Celebrating Shabbat in Many Ways

Contemporary Jews have adapted traditional Shabbat practices in non-traditional and sometimes surprising ways.

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David, a stockbroker, uses the telephone to make outgoing calls on the Sabbath but never takes incoming calls. One day a week, he wants to set the telephone agenda. Syd, a college professor whose mother is in a nursing home, answers the phone but does not call out. "What if she's trying to reach me?" he wonders.

Gloria, our grandmotherly neighbor at our summer bungalow in upstate New York, doesn't observe the Sabbath, except for one thing: she won't knit or crochet. I have met others of her generation who also single out one activity that they refrain from doing: cooking, laundry, cleaning, and putting on makeup. One thing they choose; everything else is okay.

Sandy, an executive of the Jewish Federation in Los Angeles, drives his car on Shabbat, but not on the freeways. Streets are okay, he explains, "but the freeways remind me of work."

Leslie, a Reconstructionist rabbi in Detroit, told me that she drives but doesn't carry money. This became a problem one Saturday when she encountered a toll on her way to visit her mother. She began to explain to the toll taker that she was a Sabbath observer and didn't carry money, but he quickly cut her off. "Lady, then why are you driving?" She convinced the toll taker to let her through.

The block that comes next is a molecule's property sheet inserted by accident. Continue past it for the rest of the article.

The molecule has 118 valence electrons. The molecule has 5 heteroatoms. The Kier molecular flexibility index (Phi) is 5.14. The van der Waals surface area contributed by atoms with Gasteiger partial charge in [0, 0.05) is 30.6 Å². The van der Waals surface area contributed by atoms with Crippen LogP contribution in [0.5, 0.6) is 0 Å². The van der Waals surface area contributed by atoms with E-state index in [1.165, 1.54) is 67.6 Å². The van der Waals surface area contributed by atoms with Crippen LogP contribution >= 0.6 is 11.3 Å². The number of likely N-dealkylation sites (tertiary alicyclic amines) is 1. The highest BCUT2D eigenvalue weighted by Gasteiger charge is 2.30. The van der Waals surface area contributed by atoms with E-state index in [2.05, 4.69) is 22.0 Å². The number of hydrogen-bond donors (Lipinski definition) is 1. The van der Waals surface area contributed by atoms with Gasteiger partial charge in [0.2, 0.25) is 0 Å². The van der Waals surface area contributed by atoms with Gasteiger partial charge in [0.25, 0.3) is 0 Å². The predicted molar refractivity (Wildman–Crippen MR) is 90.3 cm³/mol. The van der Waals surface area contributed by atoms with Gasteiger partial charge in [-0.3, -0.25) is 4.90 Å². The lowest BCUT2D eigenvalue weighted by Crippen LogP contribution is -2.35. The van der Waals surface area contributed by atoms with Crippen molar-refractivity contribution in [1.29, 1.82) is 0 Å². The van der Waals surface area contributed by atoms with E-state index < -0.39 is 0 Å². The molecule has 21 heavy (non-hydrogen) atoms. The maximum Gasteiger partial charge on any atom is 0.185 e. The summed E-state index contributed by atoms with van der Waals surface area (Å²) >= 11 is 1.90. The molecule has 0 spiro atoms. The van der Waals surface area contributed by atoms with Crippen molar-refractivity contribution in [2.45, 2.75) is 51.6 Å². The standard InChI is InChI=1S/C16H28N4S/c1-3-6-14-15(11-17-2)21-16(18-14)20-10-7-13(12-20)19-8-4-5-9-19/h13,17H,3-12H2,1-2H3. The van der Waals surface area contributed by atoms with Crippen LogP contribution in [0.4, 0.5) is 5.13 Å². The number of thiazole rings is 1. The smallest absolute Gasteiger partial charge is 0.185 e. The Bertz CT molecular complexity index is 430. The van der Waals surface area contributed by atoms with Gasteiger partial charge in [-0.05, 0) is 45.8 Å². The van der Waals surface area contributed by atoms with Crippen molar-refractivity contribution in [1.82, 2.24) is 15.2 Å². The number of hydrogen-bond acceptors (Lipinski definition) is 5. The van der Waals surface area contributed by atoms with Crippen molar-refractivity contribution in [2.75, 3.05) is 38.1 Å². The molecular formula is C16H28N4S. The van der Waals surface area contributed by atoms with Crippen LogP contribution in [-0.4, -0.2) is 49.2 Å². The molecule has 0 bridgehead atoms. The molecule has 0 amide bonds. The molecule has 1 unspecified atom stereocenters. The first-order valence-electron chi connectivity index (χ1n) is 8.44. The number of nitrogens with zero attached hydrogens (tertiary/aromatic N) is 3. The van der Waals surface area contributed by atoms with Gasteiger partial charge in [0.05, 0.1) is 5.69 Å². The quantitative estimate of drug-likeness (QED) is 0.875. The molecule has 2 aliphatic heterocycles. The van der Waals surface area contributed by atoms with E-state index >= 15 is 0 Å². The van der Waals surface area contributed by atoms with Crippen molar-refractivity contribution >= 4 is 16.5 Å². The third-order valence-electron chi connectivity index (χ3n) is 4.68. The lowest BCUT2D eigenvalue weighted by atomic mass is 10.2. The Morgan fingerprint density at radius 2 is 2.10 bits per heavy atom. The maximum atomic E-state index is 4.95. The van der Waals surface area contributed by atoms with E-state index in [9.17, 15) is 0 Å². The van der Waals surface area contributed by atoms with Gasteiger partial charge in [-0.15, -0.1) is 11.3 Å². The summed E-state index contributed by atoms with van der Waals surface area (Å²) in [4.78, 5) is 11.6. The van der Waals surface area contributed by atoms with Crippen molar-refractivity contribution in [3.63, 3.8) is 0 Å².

Ilan, an Orthodox college student who sleeps with his girlfriend on Friday nights, tears open his condom packages early in the day so that he does not violate the Sabbath by tearing unnecessarily.

In one Orthodox home I know, the television stays off on Shabbat, as do the CD player, the radio, and the computer. No one answers the telephone, and all the men wear yarmulkes. But on Saturday afternoons, the family's fifteen-year-old son sits down to play the piano for an hour. He plays Chopin and Mozart and his own compositions. "He needs to express himself," the father explains. "And this is how he does it."

Fred, a Jewish educator in Providence, Rhode Island, observes Shabbat but takes the summers off. His wife, he explains, simply can't resist the beach in July and August. That's the only time of the year they drive on Saturdays.

Traditionally, one doesn't smoke on Shabbat, but Jerome, a retired corporate executive from Westport, Connecticut, honors the day with a Havana. "I can't think of a better time to smoke my favorite cigar," he explained.

In his youth, my Orthodox friend Lenny was a Deadhead, one of those devotees who followed the Grateful Dead around the country getting high as a kite. But Lenny couldn't bring himself to smoke pot on Shabbat. His solution: He baked hash brownies on Friday and ate them on Saturday for a special Shabbat high.

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Ari Goldman

Ari L. Goldman, one of the nation's leading religion journalists, is a professor of journalism at Columbia University and the author of three books, including the best-selling The Search for God at Harvard.